Q&A: Locked Out From Service Entrance

Q&A: Locked Out From Service Entrance

Q. My co-op building has a main entrance and a service entrance.  Without any notice to the tenants, the management decided to put an alarm on the service entrance door, and they changed the lock so we can no longer use this entrance.  The main entrance has approximately five steps to enter, thus creating a problem with wheelchairs, shopping carts, strollers, etc. Is this legal?

                        —Alarmed in Avalon

A. “The short answer is no,” says attorney Eric D. Brophy from the Wall Township office of Diegnan & Brophy, LLC. “There are several state and federal laws that prohibit discrimination against certain classes of people that may live in your co-op.  Initially, under New Jersey State Law, PREDFDA and its regulations prohibit discrimination in sales, advertisements, or offers of common interest units.  In addition, New Jersey’s Law against Discrimination (“LAD”) specifically prohibits disability discrimination and requires that, where practical, reasonable accommodations be made for handicapped persons living in common interest ownership residences.  

“In Nicolas v. Ocean Plaza Cond Assoc., 388 N.J. Super. 571 (App. Div. 2006), the Appellate Division determined that a valid cause of action arose where the administrative regulations under LAD are violated.  In that case the Appellate Division, relying on LAD and the Federal Fair Housing Act, held that a multi-unit condominium association was required to provide a reasonable parking space accommodation in the parking lot.  While this case dealt with a condominium association and not a co-op, the reasoning would likely be similar by a similar court of competent jurisdiction. 

“In addition to state law, several federal laws also prohibit disability discrimination.  For example, the Federal Fair Housing Act, 42 U.S.C. 3601 (“FHA”), prohibits discrimination in the sale or rental of units and any activities related to those sales.  The FHA specifically prohibits discrimination against handicapped persons who are defined as persons with a physical or mental impairment which substantially limits his or her major life activities.  Clearly, the inability of a wheelchair-bound resident to enter their dwelling would satisfy the statutory requirement.  In such cases, the FHA and its regulations require that reasonable modifications be made to existing premises to afford a handicapped person the full enjoyment of the premises.  Obviously, lobbies, main entrances and other common areas fall under the FHA’s purview.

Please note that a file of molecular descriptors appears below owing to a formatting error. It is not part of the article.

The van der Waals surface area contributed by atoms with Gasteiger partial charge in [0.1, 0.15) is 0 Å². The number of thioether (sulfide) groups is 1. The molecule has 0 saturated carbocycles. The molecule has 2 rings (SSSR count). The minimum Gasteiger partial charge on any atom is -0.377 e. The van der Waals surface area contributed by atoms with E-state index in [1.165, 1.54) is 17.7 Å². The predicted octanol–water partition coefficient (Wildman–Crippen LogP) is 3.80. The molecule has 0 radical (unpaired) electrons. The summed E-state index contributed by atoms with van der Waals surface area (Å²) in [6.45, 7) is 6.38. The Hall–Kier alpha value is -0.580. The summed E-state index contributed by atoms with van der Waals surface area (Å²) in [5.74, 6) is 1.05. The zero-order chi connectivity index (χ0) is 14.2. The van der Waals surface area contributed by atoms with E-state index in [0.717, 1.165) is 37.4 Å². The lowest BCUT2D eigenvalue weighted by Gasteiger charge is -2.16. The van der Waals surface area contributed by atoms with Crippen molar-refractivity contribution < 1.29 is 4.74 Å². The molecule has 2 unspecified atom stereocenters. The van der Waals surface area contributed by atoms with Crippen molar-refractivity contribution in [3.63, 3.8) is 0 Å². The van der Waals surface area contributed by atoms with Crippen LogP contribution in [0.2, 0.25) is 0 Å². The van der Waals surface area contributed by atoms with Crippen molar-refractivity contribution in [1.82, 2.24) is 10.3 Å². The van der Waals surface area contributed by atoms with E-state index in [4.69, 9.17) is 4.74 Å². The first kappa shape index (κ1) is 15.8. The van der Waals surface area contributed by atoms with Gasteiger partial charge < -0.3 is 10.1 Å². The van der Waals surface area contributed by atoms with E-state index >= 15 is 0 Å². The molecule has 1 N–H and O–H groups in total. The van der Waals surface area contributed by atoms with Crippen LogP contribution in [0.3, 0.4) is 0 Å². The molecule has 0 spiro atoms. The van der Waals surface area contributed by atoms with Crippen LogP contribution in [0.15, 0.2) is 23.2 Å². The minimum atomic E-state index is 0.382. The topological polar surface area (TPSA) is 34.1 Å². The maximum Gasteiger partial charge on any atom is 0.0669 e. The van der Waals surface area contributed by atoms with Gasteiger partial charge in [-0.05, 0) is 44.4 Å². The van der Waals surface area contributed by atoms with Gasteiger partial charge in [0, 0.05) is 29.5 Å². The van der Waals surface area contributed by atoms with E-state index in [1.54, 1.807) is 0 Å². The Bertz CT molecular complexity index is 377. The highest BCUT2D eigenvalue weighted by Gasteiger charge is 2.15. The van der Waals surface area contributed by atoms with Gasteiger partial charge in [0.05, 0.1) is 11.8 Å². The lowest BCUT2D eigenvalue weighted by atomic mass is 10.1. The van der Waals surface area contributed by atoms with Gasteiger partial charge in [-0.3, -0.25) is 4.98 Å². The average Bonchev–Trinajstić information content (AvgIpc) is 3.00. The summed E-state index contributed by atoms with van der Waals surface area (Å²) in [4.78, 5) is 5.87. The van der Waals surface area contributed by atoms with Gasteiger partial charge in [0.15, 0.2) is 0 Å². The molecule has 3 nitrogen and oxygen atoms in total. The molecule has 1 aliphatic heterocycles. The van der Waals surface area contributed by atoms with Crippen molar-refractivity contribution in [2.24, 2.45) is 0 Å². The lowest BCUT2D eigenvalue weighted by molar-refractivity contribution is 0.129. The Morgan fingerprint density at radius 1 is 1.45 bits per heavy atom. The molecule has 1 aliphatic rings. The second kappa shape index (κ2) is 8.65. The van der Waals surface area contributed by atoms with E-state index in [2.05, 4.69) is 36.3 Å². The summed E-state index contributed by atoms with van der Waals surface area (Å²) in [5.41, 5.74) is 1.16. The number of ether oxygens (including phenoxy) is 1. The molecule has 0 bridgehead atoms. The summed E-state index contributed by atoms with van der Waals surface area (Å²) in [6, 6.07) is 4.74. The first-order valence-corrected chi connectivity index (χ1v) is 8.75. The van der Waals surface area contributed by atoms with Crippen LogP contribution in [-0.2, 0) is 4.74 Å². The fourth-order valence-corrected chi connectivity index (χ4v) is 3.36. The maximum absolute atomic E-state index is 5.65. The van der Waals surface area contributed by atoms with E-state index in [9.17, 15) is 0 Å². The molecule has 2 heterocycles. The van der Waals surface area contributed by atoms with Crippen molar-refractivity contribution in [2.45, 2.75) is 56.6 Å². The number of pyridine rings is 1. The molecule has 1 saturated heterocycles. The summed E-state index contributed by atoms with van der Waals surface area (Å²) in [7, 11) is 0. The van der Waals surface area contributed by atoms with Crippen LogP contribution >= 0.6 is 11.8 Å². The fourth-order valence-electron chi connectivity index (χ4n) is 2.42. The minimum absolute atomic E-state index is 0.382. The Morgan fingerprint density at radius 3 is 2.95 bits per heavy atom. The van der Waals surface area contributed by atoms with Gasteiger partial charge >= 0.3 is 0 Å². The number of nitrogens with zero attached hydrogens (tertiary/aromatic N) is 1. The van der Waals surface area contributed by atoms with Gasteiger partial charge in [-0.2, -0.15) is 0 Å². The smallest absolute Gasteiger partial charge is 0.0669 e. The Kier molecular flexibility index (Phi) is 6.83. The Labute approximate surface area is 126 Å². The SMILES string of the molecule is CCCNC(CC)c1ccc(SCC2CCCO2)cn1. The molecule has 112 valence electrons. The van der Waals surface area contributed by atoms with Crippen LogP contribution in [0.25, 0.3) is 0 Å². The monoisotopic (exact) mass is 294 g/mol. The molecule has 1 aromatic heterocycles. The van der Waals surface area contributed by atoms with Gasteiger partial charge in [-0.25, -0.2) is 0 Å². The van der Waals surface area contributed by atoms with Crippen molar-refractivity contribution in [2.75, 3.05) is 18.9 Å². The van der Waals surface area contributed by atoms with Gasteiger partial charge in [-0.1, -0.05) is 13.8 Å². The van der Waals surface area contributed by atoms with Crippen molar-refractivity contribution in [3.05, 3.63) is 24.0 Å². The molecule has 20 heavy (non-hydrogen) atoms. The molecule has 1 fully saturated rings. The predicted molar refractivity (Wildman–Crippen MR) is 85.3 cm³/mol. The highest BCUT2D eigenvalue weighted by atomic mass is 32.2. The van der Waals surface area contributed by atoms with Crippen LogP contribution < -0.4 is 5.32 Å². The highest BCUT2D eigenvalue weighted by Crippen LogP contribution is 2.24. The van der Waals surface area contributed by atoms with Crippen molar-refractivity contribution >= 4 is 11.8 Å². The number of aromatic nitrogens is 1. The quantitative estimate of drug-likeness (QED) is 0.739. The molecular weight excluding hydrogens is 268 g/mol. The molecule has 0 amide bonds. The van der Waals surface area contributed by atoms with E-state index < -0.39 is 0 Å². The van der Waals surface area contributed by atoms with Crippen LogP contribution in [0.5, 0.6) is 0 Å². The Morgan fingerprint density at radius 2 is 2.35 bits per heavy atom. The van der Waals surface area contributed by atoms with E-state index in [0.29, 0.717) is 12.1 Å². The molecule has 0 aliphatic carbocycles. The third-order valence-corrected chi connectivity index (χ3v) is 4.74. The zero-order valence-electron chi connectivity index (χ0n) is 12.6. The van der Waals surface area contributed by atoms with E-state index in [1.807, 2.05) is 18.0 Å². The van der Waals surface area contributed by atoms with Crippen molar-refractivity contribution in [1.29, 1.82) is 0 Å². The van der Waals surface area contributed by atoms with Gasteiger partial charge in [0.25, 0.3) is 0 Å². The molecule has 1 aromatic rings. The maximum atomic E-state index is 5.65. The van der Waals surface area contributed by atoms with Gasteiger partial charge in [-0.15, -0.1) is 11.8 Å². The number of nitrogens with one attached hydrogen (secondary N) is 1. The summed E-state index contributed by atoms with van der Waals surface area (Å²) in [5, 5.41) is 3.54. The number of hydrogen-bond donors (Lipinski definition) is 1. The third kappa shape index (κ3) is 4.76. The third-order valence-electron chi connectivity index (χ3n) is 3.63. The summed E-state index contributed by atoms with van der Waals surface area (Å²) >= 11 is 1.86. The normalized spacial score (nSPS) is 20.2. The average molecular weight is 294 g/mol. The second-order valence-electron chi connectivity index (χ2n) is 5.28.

“The FHA and the American with Disabilities Act (“ADA”) also prohibit discrimination based upon a physical handicap.  Therefore, if there is a resident or guests of residents who require access to the building for wheelchairs or baby carriages, the co-op must provide a ‘reasonable accommodation.’  That is, the co-op must make the building accessible.  This can take several forms.  The co-op may continue to use the wheelchair accessible service entrance by returning it to the way that it was prior to new locks and alarms being installed.  The co-op may also choose to make material revisions to the main entrance to make it accessible for wheelchairs or carriages.  This is obviously the more costly fix but will allow for the safety of residents and correct any discriminatory accommodation.  In either event, the co-op is required to take some action to correct this problem or it may face serious consequences.  

“Remedies for violations of any of the state or federal laws are wide ranging and enforcement can take several forms.  First, affected residents may report the violations to the New Jersey Department of Community Affairs (“DCA”) who will deal directly with management and the board to compel proper changes.  Also, a lawsuit can be filed to force the co-op to comply with the law.  Of course, each of these courses of action has its pros and cons and an attorney should be consulted to discuss the specifics of your case to determine which course of action best suits your co-op residents’ needs as certain choices may have very different effects on the residents’ other rights.” 

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